Ann McGauran 19 January 2021

Babies’ needs overlooked in COVID response

Babies’ needs overlooked in COVID response image

The ‘hidden harms’ of the spring lockdown on 0-2s were broad and significant, and experienced unevenly depending on family circumstances and background, according to the report commissioned by the First 1001 Days Movement.

It reveals evidence that ‘historically inadequate or insecure funding and a rising tide of need has inhibited the ability of some services and areas to respond to the coronavirus crisis’.

For some families with babies, spring lockdown brought some broad benefits, for example around increases in quality family time. But babies in families already experiencing disadvantage ‘appear less likely to have seen many of these benefits’ says the report.

It also highlights that there are often ‘baby blind-spots’ where babies’ needs are overlooked in policy, planning and funding.

The report by Isos Partnership calls for lessons to be learnt and for local and national decision makers to take seriously the risks to babies and the professionals and services that support them.

The findings of a survey of 0-2 service providers for the Working for Babies: Lockdown lessons from local systems report shows

  • Nearly all respondents (98%) said babies their organisation works with had been impacted by parental anxiety, stress or depression, which was affecting bonding and responsive care
  • 78% of respondents were clear that the government in their nation had not done enough for the under twos, creating a ‘baby blind-spot’
  • 80% said that some babies they work with had experienced increased exposure to domestic conflict, child abuse or neglect, with 29% saying many babies they work with had been impacted
  • Services supporting families in the first 1001 days were significantly depleted during the spring lockdown, with almost one fifth (18%) ceasing to provide any support at all and the majority scaling back their offer
  • Some organisations and systems reacted and adapted positively to the pandemic. The report introduces the concept of ‘baby-positive’ local responses
  • Professionals working with babies have been hugely tested by the crisis and many have made significant strides in areas such as the use of technology and partnership working

According to the First 1001 Days Movement, the research highlights the importance of factors known to be important in supporting 0-2s, including clear and committed leadership, mature and strong local partnerships and professionals who are connected to each other and to their communities, and empowered to meet families’ needs.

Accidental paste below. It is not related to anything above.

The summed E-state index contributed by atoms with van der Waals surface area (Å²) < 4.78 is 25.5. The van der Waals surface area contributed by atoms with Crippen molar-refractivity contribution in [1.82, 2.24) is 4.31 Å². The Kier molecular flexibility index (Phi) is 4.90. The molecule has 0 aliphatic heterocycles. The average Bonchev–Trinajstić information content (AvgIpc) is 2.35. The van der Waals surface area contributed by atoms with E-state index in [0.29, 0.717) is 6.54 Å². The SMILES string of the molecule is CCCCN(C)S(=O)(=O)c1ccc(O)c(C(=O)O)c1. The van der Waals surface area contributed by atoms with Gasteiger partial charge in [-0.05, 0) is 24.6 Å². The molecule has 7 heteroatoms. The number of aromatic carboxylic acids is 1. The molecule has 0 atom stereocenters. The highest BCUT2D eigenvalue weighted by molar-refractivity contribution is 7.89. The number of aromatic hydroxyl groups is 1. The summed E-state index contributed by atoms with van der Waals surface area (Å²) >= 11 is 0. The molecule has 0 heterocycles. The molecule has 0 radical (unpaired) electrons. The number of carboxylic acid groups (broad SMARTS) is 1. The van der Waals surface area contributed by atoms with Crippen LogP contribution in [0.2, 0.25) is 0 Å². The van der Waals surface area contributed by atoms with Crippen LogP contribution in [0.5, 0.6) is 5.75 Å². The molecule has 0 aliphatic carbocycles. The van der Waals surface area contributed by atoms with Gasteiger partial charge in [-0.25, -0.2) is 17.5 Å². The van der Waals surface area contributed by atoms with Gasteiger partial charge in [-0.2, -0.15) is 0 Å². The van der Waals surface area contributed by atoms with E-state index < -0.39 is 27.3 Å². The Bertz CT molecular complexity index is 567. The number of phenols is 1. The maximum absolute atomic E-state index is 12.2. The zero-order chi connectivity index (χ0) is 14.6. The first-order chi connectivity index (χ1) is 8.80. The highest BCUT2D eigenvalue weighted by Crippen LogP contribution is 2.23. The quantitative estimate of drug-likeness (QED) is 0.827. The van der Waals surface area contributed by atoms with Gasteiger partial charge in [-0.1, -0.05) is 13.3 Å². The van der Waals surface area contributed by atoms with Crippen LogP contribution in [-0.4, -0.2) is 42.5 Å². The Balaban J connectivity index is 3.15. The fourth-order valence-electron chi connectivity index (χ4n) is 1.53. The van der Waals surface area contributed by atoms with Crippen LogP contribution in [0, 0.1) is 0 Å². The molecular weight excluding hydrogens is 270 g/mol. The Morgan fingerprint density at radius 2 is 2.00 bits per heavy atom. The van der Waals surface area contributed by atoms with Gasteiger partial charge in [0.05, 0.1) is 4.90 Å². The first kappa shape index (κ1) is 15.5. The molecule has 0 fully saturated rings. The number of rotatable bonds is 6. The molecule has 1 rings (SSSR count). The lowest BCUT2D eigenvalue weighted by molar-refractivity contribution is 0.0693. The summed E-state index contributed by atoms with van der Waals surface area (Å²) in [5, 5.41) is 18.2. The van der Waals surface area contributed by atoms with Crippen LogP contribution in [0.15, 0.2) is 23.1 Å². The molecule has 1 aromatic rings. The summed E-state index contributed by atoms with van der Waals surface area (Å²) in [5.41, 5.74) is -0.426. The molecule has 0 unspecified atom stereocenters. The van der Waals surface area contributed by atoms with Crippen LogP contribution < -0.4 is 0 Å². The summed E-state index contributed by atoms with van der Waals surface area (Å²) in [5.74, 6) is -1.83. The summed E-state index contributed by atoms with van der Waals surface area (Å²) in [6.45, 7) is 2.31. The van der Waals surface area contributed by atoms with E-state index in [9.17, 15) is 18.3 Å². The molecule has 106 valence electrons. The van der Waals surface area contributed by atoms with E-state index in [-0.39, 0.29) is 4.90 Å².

It is now calling for governments to focus on how those factors can be developed, and to consider ensuring all babies live in a ‘baby-positive’ local system.

Sally Hogg, head of policy and campaigning at the Parent-Infant Foundation and co-ordinator of the First 1001 Days Movement said: ‘We launch this report during another national lockdown and are calling on local and national decision makers to take seriously the risks to babies, and the risks to the professionals and services that support them

‘We hope that Andrea Leadsom’s Early Years Healthy Development Review, due imminently, will contain clear recommendations that the UK Government adopt in order to create joined-up local support for babies and their families. Later this year, the chancellor will set out a three-year spending plan. These are important opportunities to improve and invest in systems that support the first 1001 days. They must be grasped. Now, more than ever, babies cannot wait.’

Have social services been negligent? image

Have social services been negligent?

Saara Idelbi and Conor Monighan consider the liability of local authorities in negligence where it is argued that social services should have intervened more quickly to remove children from their family homes.
SIGN UP
For your free daily news bulletin
Highways jobs

Social Worker - Early Interventions

Essex County Council
£32065 - £43839 per annum
Social Worker - Early Interventions Permanent, Full Time £32,065 - £43,839 per annum Location
Recuriter: Essex County Council

Social Worker - Local Linked Support Team

Essex County Council
£32065 - £43839 per annum
This is a full time fixed term contract for 12 month or a 12 month Secondment.About the RoleThis is a community-based role within the Harlow area. You England, Essex, Epping
Recuriter: Essex County Council

Property and Projects Lawyer

Brent Council
£43,860 - £49,827 p.a. inc.(pro rata)
The successful candidate will have the opportunity to supervise junior staff and deputise in the absence of the Senior Property Lawyer. Wembley, London (Greater)
Recuriter: Brent Council

Training and Quality Assurance Specialist

Essex County Council
Up to £26801 per annum
The OpportunityEssex Registration Service is one of the largest authorities in the Country, serving thousands of customers in the Registration of Bir England, Essex, Chelmsford
Recuriter: Essex County Council

Business Support Officer

Camden London Borough Council
£29,359
We have recently changed the way that we work so that we are more responsive to... Camden, London (Greater)
Recuriter: Camden London Borough Council

Public Property

Latest issue - Public Property News

This issue of Public Property examines how how flexible workspaces can lead the way in regeneration for local authorities, Why local authority intervention is key to successful urban regeneration schemes and if the Government’s challenge of embracing beauty is an opportunity for communities.

The March issue also takes a closer look at Blackburn with Darwen Council's first digital health hub to help people gain control over health and care services.

Register for your free digital issue